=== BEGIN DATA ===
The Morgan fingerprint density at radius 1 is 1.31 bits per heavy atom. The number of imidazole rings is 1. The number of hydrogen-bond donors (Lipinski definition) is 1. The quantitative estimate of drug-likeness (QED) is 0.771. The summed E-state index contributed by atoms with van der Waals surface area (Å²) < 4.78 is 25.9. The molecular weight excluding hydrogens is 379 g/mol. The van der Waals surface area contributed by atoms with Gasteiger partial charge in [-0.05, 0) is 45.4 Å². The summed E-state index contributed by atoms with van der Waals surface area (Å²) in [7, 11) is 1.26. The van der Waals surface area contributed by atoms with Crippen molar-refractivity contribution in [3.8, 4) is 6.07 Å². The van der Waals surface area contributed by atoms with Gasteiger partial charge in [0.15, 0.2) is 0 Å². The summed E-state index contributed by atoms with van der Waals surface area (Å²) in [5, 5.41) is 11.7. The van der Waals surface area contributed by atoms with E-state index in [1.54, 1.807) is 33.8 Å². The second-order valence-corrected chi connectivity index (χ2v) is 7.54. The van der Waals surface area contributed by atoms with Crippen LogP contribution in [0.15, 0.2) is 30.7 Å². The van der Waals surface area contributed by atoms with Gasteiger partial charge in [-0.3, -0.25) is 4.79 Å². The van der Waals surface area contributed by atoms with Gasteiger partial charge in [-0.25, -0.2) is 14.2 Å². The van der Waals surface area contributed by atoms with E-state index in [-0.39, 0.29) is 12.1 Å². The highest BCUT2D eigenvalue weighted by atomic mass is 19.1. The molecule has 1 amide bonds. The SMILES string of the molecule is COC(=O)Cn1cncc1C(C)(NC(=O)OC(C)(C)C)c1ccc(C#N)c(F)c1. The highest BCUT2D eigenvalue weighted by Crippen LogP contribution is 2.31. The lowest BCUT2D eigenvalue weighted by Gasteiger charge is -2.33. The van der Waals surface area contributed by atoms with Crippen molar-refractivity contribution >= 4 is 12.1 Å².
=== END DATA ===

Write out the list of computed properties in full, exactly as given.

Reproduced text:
The Morgan fingerprint density at radius 1 is 1.31 bits per heavy atom. The number of imidazole rings is 1. The number of hydrogen-bond donors (Lipinski definition) is 1. The quantitative estimate of drug-likeness (QED) is 0.771. The summed E-state index contributed by atoms with van der Waals surface area (Å²) < 4.78 is 25.9. The molecular weight excluding hydrogens is 379 g/mol. The van der Waals surface area contributed by atoms with Gasteiger partial charge in [-0.05, 0) is 45.4 Å². The summed E-state index contributed by atoms with van der Waals surface area (Å²) in [7, 11) is 1.26. The van der Waals surface area contributed by atoms with Crippen molar-refractivity contribution in [3.8, 4) is 6.07 Å². The van der Waals surface area contributed by atoms with Gasteiger partial charge in [0.15, 0.2) is 0 Å². The summed E-state index contributed by atoms with van der Waals surface area (Å²) in [5, 5.41) is 11.7. The van der Waals surface area contributed by atoms with E-state index in [1.54, 1.807) is 33.8 Å². The second-order valence-corrected chi connectivity index (χ2v) is 7.54. The van der Waals surface area contributed by atoms with Crippen LogP contribution in [0.15, 0.2) is 30.7 Å². The van der Waals surface area contributed by atoms with Gasteiger partial charge in [-0.3, -0.25) is 4.79 Å². The van der Waals surface area contributed by atoms with Gasteiger partial charge in [-0.25, -0.2) is 14.2 Å². The van der Waals surface area contributed by atoms with E-state index in [-0.39, 0.29) is 12.1 Å². The highest BCUT2D eigenvalue weighted by atomic mass is 19.1. The molecule has 1 amide bonds. The SMILES string of the molecule is COC(=O)Cn1cncc1C(C)(NC(=O)OC(C)(C)C)c1ccc(C#N)c(F)c1. The highest BCUT2D eigenvalue weighted by Crippen LogP contribution is 2.31. The lowest BCUT2D eigenvalue weighted by Gasteiger charge is -2.33. The van der Waals surface area contributed by atoms with Crippen molar-refractivity contribution >= 4 is 12.1 Å².